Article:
Welcome to Monitor Notes, a weekly roundup of news items, event announcements, and updates on past Bay Area Monitor articles.
In the Line of Fire
A free presentation at the San Francisco Public Library entitled “Wildfires and Climate Change: What We Know and What’s Next” will focus on the science behind the problem and the economic policies related to proposed solutions. Sponsored by the non-profit group Citizens’ Climate Education, the event on the evening of Thursday, February 21 will include consideration of recently introduced bipartisan Congressional legislation that seeks to address the situation. Click here for details.
Food for Thought
The ways in which we think about food systems are a core theme of a League-conducted Q&A with Liz Carlisle, Stanford University lecturer and co-author of the forthcoming book Grain by Grain. She spoke with the natural resources/climate team chair for the Palo Alto League of Women Voters to explain the environmental and social impact of what’s on our plate, including her research on ancient grains and gluten-free trends. Chew on the interview and then take in a Bay Area Monitor article about urban agriculture, a movement cropping up in social activism circles to support low-income families wishing to grow organic food.
Housing by the Yard
At a time when many city officials across the Bay Area are digesting CASA’s recent housing reform policy recommendations, a related idea is emerging from the San Francisco Municipal Transportation Agency (SFMTA). The agency is proposing a plan to build housing units above the Potrero Yard, which is located at 17th and Mariposa streets. The facility is in need of a rebuild to become seismically safe and to create space for supporting maintenance of SFMTA’s newer fleet. Upcoming workshops will focus on the potential to create housing above the planned three-story bus yard. Attend one this Thursday, February 21 or Saturday, February 23.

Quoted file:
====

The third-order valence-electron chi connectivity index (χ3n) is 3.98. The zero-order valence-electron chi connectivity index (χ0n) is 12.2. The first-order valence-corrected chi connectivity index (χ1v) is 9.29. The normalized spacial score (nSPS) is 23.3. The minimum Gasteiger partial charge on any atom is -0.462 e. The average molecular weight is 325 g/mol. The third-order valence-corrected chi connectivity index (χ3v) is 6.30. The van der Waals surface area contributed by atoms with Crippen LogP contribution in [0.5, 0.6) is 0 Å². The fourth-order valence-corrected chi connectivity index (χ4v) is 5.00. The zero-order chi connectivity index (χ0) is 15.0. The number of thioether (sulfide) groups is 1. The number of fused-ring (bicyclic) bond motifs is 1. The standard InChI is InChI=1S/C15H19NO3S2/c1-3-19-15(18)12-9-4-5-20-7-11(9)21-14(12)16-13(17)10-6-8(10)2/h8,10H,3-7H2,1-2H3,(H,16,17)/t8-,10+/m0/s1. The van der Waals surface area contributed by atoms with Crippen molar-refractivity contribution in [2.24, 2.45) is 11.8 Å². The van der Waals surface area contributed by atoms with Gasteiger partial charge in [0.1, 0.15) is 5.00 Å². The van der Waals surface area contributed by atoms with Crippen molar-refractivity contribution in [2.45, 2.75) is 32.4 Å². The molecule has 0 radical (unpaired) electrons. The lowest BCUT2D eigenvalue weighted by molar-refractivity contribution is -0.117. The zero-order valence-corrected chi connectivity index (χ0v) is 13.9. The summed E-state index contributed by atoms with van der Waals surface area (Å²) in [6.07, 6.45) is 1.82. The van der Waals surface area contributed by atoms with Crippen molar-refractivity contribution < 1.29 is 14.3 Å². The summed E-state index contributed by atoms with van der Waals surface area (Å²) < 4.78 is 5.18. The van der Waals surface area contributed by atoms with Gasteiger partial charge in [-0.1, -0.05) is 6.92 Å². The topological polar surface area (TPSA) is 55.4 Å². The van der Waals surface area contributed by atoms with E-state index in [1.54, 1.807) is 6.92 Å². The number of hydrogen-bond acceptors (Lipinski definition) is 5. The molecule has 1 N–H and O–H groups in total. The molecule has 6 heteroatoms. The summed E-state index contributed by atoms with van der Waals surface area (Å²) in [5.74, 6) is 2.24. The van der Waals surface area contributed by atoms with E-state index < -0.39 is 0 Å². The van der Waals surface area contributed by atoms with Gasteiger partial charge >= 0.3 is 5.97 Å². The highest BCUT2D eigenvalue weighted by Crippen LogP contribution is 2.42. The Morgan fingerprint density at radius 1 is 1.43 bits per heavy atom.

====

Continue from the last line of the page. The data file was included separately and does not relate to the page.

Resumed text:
Direct Route to Offer Feedback
The Santa Clara Valley Transportation Authority (VTA) is rethinking its previous transit service plan and it wants to know whether residents are on board. The 2019 New Transit Plan is VTA’s staff proposal and follows the board’s recent direction to emphasize increasing ridership within a fixed budget. One measure calls for ending late-night service on Route 22 between 1 a.m. and 4 a.m. to save roughly $500,000 annually. Read more about the plan, or watch a replay of VTA’s online virtual meeting on the matter. Comment here by February 28.
Take out the Trash
The San Francisco Bay Regional Water Quality Control Board has ordered Caltrans to speed up freeway and state road trash removal to stop it from polluting creeks and the Bay, according to a San Francisco Chronicle article. Caltrans’ failure to comply would result in $25,000-a-day fines. David Lewis, executive director of the environmental non-profit Save the Bay, recently explained his group’s role in the campaign and the timeline of events leading up to the board’s cease-and-desist decision.
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